Bride and groom walking at Saskatoon FarmBride and groom walking at Saskatoon Farm

Portrait at Sunset - Off Camera Lighting / How We Shot It

May 30, 2016  •  Leave a Comment

One of the biggest ways that you can add punch to your photos, is through the use of off camera flash.  By taking a flash unit (or any light source really) and moving it away from the camera, you can totally change the mood of the photograph.  In the photo below, if we were simply using natural light with no flash, we would have had to choose between having a photograph of the sunset with the subject completely dark, or a photo of the subject with the sky and sun completely overexposed.

To solve this, we first place our camera in Manual mode (M) and get an exposure for the bright region of the sky.  Simply make your adjustments and find where your in-camera light meter gives you a good exposure reading.  We then want to drop this exposure by a half or one full stop to darken it slightly.  If we take a picture at this point, we will have a beautiful photo of the sunset, however as the subject is not as bright, they will be completely dark and possibly simply a silhouette. 

We now add in some light to bring up the lighting on our subject.  This lighting can be a constant on light (such as a lamp, work light, even the flashlight on your cell phone will work) or a strobe flash such as what we use.  Placing an opaque white fabric in front of the light will soften it and create a much softer light for your portrait.  In our case, we use a softboxes and shoot-thru umbrellas, depending on the situation.  Placing the light about 45 degrees to the subject and just above eye level generally produces a beautiful effect.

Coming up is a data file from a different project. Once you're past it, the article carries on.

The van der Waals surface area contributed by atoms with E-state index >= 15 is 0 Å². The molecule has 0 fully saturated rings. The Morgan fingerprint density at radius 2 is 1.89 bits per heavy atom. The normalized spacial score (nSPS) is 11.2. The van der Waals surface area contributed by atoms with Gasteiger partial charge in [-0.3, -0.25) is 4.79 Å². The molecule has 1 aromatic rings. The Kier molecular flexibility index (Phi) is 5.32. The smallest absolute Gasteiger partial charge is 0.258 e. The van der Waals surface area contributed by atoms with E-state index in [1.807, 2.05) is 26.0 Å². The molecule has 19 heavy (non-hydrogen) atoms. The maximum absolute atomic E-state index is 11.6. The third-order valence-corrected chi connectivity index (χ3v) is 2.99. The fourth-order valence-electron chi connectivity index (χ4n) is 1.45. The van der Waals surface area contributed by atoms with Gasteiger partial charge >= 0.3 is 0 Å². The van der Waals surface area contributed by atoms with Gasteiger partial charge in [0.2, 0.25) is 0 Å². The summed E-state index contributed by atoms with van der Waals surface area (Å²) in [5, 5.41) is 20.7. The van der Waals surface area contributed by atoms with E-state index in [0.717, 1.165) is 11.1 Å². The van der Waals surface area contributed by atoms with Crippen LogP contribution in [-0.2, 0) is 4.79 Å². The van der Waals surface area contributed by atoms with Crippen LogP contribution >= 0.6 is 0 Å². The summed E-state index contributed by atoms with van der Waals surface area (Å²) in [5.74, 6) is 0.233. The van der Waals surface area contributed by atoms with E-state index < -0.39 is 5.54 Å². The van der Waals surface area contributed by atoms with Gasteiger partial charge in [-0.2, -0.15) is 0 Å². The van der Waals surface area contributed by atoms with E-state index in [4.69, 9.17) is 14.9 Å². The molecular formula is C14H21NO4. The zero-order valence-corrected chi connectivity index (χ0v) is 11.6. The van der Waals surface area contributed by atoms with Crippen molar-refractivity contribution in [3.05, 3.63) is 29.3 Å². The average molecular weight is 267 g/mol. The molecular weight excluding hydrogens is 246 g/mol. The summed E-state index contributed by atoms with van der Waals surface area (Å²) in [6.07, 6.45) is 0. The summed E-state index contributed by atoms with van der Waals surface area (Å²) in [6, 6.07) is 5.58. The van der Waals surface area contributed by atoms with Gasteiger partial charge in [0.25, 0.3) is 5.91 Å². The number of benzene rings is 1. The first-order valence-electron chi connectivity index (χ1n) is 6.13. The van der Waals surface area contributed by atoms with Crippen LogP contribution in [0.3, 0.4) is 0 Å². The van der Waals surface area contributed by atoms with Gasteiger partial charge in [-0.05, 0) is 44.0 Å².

You can use this exact same set-up when you want to create dramatic portraits in the middle of the day.  The key to this is experimenting with different lights, settings, and light placements.   You will see that many of our photos use lights to create a more dramatic photo, sometimes slightly off center ranging all the way to a 90 degree side light.  In some cases, even placing a light behind the subject and pointing it toward the camera to get the look that we want.

Calgary Engagement and Wedding Photographers | Patton Photography | www.patton-photography.caCalgary Engagement and Wedding Photographers | Patton Photography | www.patton-photography.ca

 


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